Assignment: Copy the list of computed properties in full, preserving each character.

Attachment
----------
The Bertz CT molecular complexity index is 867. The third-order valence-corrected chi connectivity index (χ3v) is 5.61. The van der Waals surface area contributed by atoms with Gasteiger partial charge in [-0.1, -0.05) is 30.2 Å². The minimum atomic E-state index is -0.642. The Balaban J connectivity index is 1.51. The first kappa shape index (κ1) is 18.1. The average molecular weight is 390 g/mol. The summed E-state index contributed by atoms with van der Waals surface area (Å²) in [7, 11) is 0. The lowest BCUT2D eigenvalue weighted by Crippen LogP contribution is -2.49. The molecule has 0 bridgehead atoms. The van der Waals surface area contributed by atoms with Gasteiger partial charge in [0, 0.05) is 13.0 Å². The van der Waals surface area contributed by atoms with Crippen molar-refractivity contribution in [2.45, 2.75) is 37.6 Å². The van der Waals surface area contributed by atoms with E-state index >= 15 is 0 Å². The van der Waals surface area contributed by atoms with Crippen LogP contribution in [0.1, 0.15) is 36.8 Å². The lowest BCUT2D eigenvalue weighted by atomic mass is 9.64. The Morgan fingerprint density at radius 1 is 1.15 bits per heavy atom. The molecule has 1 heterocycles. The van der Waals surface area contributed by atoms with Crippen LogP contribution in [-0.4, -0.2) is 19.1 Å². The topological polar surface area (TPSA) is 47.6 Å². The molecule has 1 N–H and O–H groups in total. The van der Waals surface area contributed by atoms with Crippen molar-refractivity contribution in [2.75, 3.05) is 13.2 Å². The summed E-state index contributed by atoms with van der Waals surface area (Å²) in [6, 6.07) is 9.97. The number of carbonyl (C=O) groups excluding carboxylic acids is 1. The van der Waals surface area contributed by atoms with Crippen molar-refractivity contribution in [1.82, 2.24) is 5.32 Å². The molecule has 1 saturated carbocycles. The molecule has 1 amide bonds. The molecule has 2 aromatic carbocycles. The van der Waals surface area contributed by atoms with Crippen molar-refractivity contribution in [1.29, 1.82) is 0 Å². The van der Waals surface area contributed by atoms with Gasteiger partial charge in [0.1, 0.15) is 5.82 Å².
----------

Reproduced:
The Bertz CT molecular complexity index is 867. The third-order valence-corrected chi connectivity index (χ3v) is 5.61. The van der Waals surface area contributed by atoms with Gasteiger partial charge in [-0.1, -0.05) is 30.2 Å². The minimum atomic E-state index is -0.642. The Balaban J connectivity index is 1.51. The first kappa shape index (κ1) is 18.1. The average molecular weight is 390 g/mol. The summed E-state index contributed by atoms with van der Waals surface area (Å²) in [7, 11) is 0. The lowest BCUT2D eigenvalue weighted by Crippen LogP contribution is -2.49. The molecule has 0 bridgehead atoms. The van der Waals surface area contributed by atoms with Gasteiger partial charge in [0, 0.05) is 13.0 Å². The van der Waals surface area contributed by atoms with Crippen molar-refractivity contribution in [2.45, 2.75) is 37.6 Å². The van der Waals surface area contributed by atoms with E-state index >= 15 is 0 Å². The van der Waals surface area contributed by atoms with Crippen LogP contribution in [0.1, 0.15) is 36.8 Å². The lowest BCUT2D eigenvalue weighted by atomic mass is 9.64. The Morgan fingerprint density at radius 1 is 1.15 bits per heavy atom. The molecule has 1 heterocycles. The van der Waals surface area contributed by atoms with Crippen LogP contribution in [-0.4, -0.2) is 19.1 Å². The topological polar surface area (TPSA) is 47.6 Å². The molecule has 1 N–H and O–H groups in total. The van der Waals surface area contributed by atoms with Crippen molar-refractivity contribution in [2.75, 3.05) is 13.2 Å². The summed E-state index contributed by atoms with van der Waals surface area (Å²) in [6, 6.07) is 9.97. The number of carbonyl (C=O) groups excluding carboxylic acids is 1. The van der Waals surface area contributed by atoms with Crippen molar-refractivity contribution in [1.82, 2.24) is 5.32 Å². The molecule has 1 saturated carbocycles. The molecule has 1 amide bonds. The molecule has 2 aromatic carbocycles. The van der Waals surface area contributed by atoms with Crippen molar-refractivity contribution in [1.29, 1.82) is 0 Å². The van der Waals surface area contributed by atoms with Gasteiger partial charge in [0.1, 0.15) is 5.82 Å².